A dream's slumber is needed at times, that it may sabbath, or that it may give birth to different dreams.Jennifer Hildebrand
So that very week, in true rock star fashion, while the children screamed destruction throughout our little house, we untangled crusty cables, restrung dusty guitars, unearthed our 8-track digital recorder that had been gifted to us by my still hopeful in-laws several years prior, and we got down to business. I wrote fresh songs, resurrected and tweaked old songs, and studied up with whatever free online recording tutorials I could find. I also continued to rock babies, read Little Golden Books, cook meals and wipe noses, but then I’d sneak off to our fancy “studio” in our not-even-the-slightest-bit-soundproofed garage every time someone took a fifteen minute nap.
We were all the band we had. We played and sang everything on the record and got really cozy with our cheap, elderly drum machine. I decided that, sure, I could play a little lead guitar (I could not). We mixed like mad men, in real time with sliders and knobs and actual human fingers over and over and over again until it was somewhere in the vicinity of listenable.
It was a crazy few months, and the fury of it all fed my soul like manna. It was a sweet time of growth and naïve discoveries. The dream had slept in a little later than I’d wanted and was sporting a good deal more bedhead than expected, but she was finally up and at ‘em.
Was the album awesome? Meh. It was okay.
Was the production off-the-charts spectacular? Well, of course not.
But it did happen, by golly. God roused a little dream, humbled it, made it less sparkly but more real, and did it all right in the middle of the day-to-day chaos of life. The couple dozen people who heard the album seemed to like it and resonate with the songs, and they let us know that it was worth the effort. They heard God’s goodness somewhere in that messy, simple recording. In the end, it felt like we had built a wonky, hodgepodge cathedral from the ground up with bare hands, and all we could do then was pray for God’s praises to inhabit the humble, unsteady structure. Please be pleased, Lord.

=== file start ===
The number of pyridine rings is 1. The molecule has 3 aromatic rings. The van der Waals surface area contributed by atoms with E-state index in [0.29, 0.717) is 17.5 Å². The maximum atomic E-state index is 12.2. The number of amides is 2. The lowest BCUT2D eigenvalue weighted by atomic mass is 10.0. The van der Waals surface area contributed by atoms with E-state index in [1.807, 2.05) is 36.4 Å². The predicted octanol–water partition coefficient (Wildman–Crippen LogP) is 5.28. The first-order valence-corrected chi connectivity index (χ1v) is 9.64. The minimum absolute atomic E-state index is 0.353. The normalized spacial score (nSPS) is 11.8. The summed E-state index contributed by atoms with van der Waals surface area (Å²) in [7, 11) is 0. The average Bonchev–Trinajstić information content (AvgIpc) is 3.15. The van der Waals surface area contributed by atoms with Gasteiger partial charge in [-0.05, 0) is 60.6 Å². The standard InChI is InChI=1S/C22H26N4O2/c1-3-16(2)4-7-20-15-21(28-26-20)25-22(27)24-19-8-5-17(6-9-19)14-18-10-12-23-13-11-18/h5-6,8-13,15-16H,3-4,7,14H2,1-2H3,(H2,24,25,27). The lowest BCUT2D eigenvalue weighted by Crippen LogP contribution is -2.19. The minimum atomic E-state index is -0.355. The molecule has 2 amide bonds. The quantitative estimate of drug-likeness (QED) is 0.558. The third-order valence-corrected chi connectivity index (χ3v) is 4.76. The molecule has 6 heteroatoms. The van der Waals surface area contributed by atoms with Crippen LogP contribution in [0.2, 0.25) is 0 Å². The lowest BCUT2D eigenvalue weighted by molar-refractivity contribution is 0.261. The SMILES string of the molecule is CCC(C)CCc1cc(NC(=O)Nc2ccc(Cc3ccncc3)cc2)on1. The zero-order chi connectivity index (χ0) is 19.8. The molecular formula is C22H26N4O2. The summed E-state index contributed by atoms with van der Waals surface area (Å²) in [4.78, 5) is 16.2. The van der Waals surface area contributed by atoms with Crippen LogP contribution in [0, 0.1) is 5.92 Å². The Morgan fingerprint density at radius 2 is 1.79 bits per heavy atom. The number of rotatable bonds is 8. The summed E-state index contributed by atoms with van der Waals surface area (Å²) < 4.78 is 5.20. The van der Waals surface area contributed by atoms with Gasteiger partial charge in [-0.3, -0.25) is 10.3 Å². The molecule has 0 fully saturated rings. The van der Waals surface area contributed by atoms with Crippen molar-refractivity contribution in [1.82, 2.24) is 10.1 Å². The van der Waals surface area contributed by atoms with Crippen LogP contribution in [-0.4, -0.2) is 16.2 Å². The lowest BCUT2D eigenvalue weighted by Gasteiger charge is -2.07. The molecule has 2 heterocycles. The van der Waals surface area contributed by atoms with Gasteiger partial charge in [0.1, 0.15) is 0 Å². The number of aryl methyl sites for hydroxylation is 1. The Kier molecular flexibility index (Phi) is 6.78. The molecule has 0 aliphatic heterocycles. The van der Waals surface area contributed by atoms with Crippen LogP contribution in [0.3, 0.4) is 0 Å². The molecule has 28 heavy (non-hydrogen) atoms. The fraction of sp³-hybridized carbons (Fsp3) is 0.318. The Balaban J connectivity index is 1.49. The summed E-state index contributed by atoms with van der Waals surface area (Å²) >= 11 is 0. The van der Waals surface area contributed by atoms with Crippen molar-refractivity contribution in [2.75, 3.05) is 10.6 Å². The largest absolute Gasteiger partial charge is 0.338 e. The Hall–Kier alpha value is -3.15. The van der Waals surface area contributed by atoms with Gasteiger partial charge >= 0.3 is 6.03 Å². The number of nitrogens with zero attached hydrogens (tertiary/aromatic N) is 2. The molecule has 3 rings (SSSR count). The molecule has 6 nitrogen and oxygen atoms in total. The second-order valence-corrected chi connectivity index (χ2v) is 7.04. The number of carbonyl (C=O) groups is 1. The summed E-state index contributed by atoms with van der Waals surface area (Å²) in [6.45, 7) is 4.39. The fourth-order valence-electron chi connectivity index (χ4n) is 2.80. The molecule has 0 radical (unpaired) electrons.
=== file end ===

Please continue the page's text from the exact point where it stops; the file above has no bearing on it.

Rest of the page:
Since then, we’ve undertaken that same adventure two other times. Each time, a few more people were kind enough to lend a hand. Each time, I felt exhausted, exhilarated, completely ill-equipped for the task, and yet those same words kept pushing: I can either do nothing at all, or (wake up, little dream!) I can do the little something I can do. Maybe it’s just one talent, but it’s got to be all in, baby.
That’s every believer’s call to answer. A simple song, a courageous painting, an earnest poem, a cup of water in Jesus’ name. Our Lord himself praised one woman’s quiet, costly offering saying, “She has done what she could.” (Mark 14:8) And it was to be remembered.
Situated firmly in my forties now, I have no idea if I’ll ever get to feel that kind of awakening again. Sometimes chapters close nicely and don’t need to be revisited, and the older I get, the more comfortable I am with that reality. A dream’s slumber is needed at times, that it may sabbath, or that it may give birth to different dreams. It’s a beautiful cycle. Because with each bleary-eyed dream yawning into life, every effort exerted to find beauty in the broken, every attempt to overcome pride and ego and let the Light be all that’s left to shine, we get wrapped again in the reminder that our God is still in the business of bringing new things into being. In his mercy, may he call them good.